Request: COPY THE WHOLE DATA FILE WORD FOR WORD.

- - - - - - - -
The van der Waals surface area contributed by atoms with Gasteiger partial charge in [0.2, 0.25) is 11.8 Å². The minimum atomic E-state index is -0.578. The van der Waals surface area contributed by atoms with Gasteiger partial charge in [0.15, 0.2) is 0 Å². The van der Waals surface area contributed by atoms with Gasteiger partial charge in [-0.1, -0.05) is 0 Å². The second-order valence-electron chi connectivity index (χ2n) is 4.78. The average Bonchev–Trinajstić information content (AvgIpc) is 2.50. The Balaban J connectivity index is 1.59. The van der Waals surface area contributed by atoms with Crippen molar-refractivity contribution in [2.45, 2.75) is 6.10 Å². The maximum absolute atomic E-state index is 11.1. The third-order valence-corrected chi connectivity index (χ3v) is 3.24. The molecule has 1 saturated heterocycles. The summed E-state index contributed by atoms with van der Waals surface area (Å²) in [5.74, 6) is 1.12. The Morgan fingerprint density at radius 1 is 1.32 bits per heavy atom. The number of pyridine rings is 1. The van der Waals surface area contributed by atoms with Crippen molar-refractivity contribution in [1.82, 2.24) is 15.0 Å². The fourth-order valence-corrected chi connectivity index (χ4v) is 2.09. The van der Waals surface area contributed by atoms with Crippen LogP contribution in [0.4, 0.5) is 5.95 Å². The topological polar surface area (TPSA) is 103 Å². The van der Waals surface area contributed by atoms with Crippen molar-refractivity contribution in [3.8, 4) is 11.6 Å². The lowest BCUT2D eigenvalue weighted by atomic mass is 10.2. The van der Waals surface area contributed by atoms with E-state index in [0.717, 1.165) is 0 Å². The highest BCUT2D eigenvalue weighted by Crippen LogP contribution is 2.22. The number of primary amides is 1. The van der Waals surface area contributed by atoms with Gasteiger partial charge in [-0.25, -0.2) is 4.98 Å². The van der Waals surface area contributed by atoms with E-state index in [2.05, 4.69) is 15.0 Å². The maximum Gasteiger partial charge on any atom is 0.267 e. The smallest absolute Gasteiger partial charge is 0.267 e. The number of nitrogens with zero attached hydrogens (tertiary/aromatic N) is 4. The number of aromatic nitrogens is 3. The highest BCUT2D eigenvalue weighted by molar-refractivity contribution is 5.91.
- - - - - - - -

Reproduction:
The van der Waals surface area contributed by atoms with Gasteiger partial charge in [0.2, 0.25) is 11.8 Å². The minimum atomic E-state index is -0.578. The van der Waals surface area contributed by atoms with Gasteiger partial charge in [0.15, 0.2) is 0 Å². The van der Waals surface area contributed by atoms with Gasteiger partial charge in [-0.1, -0.05) is 0 Å². The second-order valence-electron chi connectivity index (χ2n) is 4.78. The average Bonchev–Trinajstić information content (AvgIpc) is 2.50. The Balaban J connectivity index is 1.59. The van der Waals surface area contributed by atoms with Crippen molar-refractivity contribution in [2.45, 2.75) is 6.10 Å². The maximum absolute atomic E-state index is 11.1. The third-order valence-corrected chi connectivity index (χ3v) is 3.24. The molecule has 1 saturated heterocycles. The summed E-state index contributed by atoms with van der Waals surface area (Å²) in [5.74, 6) is 1.12. The Morgan fingerprint density at radius 1 is 1.32 bits per heavy atom. The number of pyridine rings is 1. The van der Waals surface area contributed by atoms with Crippen molar-refractivity contribution in [1.82, 2.24) is 15.0 Å². The fourth-order valence-corrected chi connectivity index (χ4v) is 2.09. The van der Waals surface area contributed by atoms with Crippen LogP contribution in [0.4, 0.5) is 5.95 Å². The topological polar surface area (TPSA) is 103 Å². The van der Waals surface area contributed by atoms with Crippen molar-refractivity contribution in [3.8, 4) is 11.6 Å². The lowest BCUT2D eigenvalue weighted by atomic mass is 10.2. The van der Waals surface area contributed by atoms with E-state index in [0.717, 1.165) is 0 Å². The highest BCUT2D eigenvalue weighted by Crippen LogP contribution is 2.22. The number of primary amides is 1. The van der Waals surface area contributed by atoms with Gasteiger partial charge in [-0.25, -0.2) is 4.98 Å². The van der Waals surface area contributed by atoms with E-state index in [2.05, 4.69) is 15.0 Å². The maximum Gasteiger partial charge on any atom is 0.267 e. The smallest absolute Gasteiger partial charge is 0.267 e. The number of nitrogens with zero attached hydrogens (tertiary/aromatic N) is 4. The number of aromatic nitrogens is 3. The highest BCUT2D eigenvalue weighted by molar-refractivity contribution is 5.91.